Last week I expanded upon Stuart Lauchlan's take around Walmart and Amazon. This week he pokes at potential threats to FedEx from Amazon. That gives me an opportunity to expand upon Lauchlan's concerns about FedEx that were dismissively brushed off by the company but which in reality may impact FedEx and UPS - assuming of course that Amazon delivers on its implied objective to become a world class logistics play. First, let's look at the market as a whole.
Profiling the runners and riders
If we aggregate the revenues of the three big US carriers, that is UPS, FedEx and USPS then we find that in the current year, the combined 'market' is currently worth about $180 billion to those businesses, growing from a combine $160 billion in 2013. That's substantial growth by any standards. See the chart at top right to see what I mean. We know from Amazon's playbook that it looks for markets that have scale and this is one heck of market. Again, to put it into perspective, check out this graphic from UPS 2015 annual report:
Mind boggling isn't it?
However, the profile of each business is different. FedEx, while currently the smallest of the three, has the better international footprint with 402 aircraft operating both nationally and internationally compared to UPS 237 aircraft. It is an open question whether FedEx will finally occupy the number two slot once it acquires TNT Express but that deal has the advantage of including a fleet of 25 TNT cargo planes that serve European destinations but also go as far as Hong Kong and Moscow. This is not a completely 'clean' deal and FedEx will be challenged to make the acquisition work in the context of its global operations. The acquisition also serves as something of a management distraction when viewed against macro market trends, chief of which is the massive expansion in e-commerce, of which it is estimated that Amazon is fueling a full 50%.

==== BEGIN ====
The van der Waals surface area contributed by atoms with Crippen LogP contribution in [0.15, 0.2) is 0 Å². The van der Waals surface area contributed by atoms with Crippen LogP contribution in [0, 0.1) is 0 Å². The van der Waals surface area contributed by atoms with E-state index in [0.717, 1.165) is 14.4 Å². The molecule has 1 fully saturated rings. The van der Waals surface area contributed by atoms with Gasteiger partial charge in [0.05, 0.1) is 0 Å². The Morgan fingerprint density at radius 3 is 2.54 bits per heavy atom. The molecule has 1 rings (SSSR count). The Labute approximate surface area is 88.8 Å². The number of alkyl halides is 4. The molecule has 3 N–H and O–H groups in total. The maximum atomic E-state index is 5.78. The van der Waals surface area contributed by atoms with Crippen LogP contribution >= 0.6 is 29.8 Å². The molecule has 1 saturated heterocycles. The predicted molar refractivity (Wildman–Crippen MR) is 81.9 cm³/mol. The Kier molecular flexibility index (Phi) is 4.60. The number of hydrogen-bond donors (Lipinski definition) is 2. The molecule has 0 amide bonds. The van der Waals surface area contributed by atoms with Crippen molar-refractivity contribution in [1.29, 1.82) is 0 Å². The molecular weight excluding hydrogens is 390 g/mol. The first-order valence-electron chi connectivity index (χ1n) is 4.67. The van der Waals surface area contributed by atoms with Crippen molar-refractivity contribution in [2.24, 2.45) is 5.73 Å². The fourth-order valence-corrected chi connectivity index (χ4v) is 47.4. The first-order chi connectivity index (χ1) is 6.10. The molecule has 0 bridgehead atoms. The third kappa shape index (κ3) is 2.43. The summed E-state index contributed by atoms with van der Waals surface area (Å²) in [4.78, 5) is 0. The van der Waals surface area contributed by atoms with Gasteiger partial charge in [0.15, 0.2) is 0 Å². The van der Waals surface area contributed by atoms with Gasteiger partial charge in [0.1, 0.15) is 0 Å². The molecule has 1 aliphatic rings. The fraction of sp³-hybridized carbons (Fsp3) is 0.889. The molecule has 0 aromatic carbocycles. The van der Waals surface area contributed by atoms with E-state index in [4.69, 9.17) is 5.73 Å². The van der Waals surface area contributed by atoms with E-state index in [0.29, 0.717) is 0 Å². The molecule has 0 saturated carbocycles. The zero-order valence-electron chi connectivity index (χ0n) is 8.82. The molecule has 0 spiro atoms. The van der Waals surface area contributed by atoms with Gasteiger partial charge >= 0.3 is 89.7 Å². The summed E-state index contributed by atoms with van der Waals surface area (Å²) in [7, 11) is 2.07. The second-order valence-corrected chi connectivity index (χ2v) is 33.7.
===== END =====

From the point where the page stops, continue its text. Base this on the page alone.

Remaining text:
UPS, while larger than FedEx is more vulnerable to moves by Amazon, largely because it is thought that Amazon shovels as much as 30% of its packages via UPS. If true then that number could add up to about $3 billion a year going in UPS direction, although reports suggest it is a fraction of that, possibly as little as $1 billion, with more going towards USPS. Based upon my experience in the US with Amazon and UPS, that sounds plausible, albeit Amazon also uses small local carriers for some of its Prime business. USPS? It is what it says on the tin, the US Postal Service. Amazon uses USPS for US shipping goods under four pounds and while there are plenty of customer complaints about failure to properly deliver, I've only experienced one major problem related to import duty. There is little doubt that USPS in particular is a slack operation but I'm not convinced that is where Amazon's guns are focused. I'll explain why shortly.
Moving on, what did Amazon do?
Amazon gets into air freight
Earlier this month it was reported that:
After running a secretive trial since last summer with five Boeing 767s leased from freight carrier Air Transport Services Group (ATSG), Amazon confirmed Wednesday an agreement to let ATSG run a dedicated air-cargo network and expand the operation to four times its size. As part of the deal, Amazon also has the right to acquire just shy of one-fifth of ATSG for more than $600 million.